AUSTIN, Texas — Legendary Rock and Roll Hall of Famer Chad Smith is most well-known for his decades of drumming with the Red Hot Chili Peppers, but after recently tapping into a new form of expression, the 58-year-old is quickly becoming well-regarded in an entirely new arena.
- Started creating visual art in 2015
- Hopes his work brings joy
"That’s me playing the drums - somewhere in that,” said Smith. Standing with Spectrum News Anchor Tara Petitt, Smith stared at a large canvas hanging on the wall at the Russell Collection of Fine Art. The piece he was talking about - along with 79 others hanging on the walls surrounding it - were all created by the drummer. His exhibit, "The Art of Chad Smith," wrapped up its United States premiere in Austin, Texas, on Sunday.
“The way that I want to interpret my feelings about playing the drums and playing music - I’m trying to put this in a different medium,” said Smith.
By experimenting with light, photography, print, and paint, Smith captures his own interpretation of what music is to him - visually. The process starts with Smith at his drum set in a dark room. While playing with lighted drumsticks, images of the artist are captured at variable shutter speeds. What's captured becomes the print on Smith's canvas, which he embellishes with paint, oil and other mediums. Considering he's regarded as one of the greatest and most sought-after drummers in the world, some may be surprised to learn about Smith's new "hobby," but for Smith, it carries a lot of meaning.
Photo of Chad Smith’s art at Russell Collection Fine Art Gallery on January 10, 2020 (Dawn Okoro/Spectrum News)
“I love to express myself in any sort of creative way that I can, and doing this is another way to kind of take chances and take a risk, and I like to do that. I think it’s important for any artist to do that- to keep trying new things. It’s not your normal medium, you know. It’s not like Bob Ross with an afro in front of the thing and painting,” laughed Smith.
“We would watch you on Saturday mornings, though!” joked Petitt.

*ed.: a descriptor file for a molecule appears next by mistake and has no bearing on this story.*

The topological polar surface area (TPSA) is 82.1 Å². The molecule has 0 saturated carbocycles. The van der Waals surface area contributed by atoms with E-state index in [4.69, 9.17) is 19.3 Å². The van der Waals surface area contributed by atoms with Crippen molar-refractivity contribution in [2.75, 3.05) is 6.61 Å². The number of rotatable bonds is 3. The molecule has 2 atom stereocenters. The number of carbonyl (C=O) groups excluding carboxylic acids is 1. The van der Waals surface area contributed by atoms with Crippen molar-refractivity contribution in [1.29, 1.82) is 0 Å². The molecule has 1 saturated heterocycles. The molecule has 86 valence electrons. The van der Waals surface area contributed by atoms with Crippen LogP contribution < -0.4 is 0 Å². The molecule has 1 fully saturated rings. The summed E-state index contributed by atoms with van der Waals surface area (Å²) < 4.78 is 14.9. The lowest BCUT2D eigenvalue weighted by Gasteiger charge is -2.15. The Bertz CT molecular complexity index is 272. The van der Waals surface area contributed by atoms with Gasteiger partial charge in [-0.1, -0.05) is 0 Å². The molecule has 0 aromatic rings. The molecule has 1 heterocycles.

In addition to his North American fine art tour, Smith is also still touring with the Chili Peppers. The band will be performing a limited number of shows in 2020 to give them time to work on their new album. While the group has gone through some recent changes, it's safe to say Smith won't be calling it quits anytime soon.
“I found my passion at an early age, and I just... I love it - and I still love it. No one was like ‘Chad, you have to play the drums!’ It was more like ‘Please stop," Smith said.
Smith began playing when he was 7 years old. A lot of his talent was self-taught, but another factor he credits to his success is the opportunity he was given to play in school bands while growing up - something he never takes for granted.
“If I didn’t have music in school, I probably wouldn’t have stayed a musician. I wouldn’t have graduated high school! I know that,” said Smith. “I think it’s really important for kids to be exposed to music and musical instruments - and any kind of art.”
Chad Smith shows off his art at Russell Collection Fine Art Gallery on January 10, 2020 (Dawn Okoro/Spectrum News)
After 51 years of drumming, you may think he would be ready to slow down, but the truth is actually the opposite.
“I just love to play, and I will play anywhere. I get such joy out of it,” said Smith. “You know, I’ve been in the Red Hot Chili Peppers for over 30 years. We’ve had a lot of ups and downs and different members come and go, but I’m probably more passionate about music now than I was like growing up or in my 20s or when first joining the band.”
Whether the six-time Grammy winner is playing the drums in front of 50,000 people or in a dark room with just a camera, one thing is certain: Chad Smith is using his mutual love of music and art to make the world a happier place.
“I’m a really, really lucky person,” said Smith. “I just - I love, love music, and you know- you travel around the world and it makes people so happy! It gives a lot of joy to people.”
Detail of one of Chad Smith’s paintings at Russell Collection Fine Art Gallery on January 10, 2020 (Dawn Okoro/Spectrum News)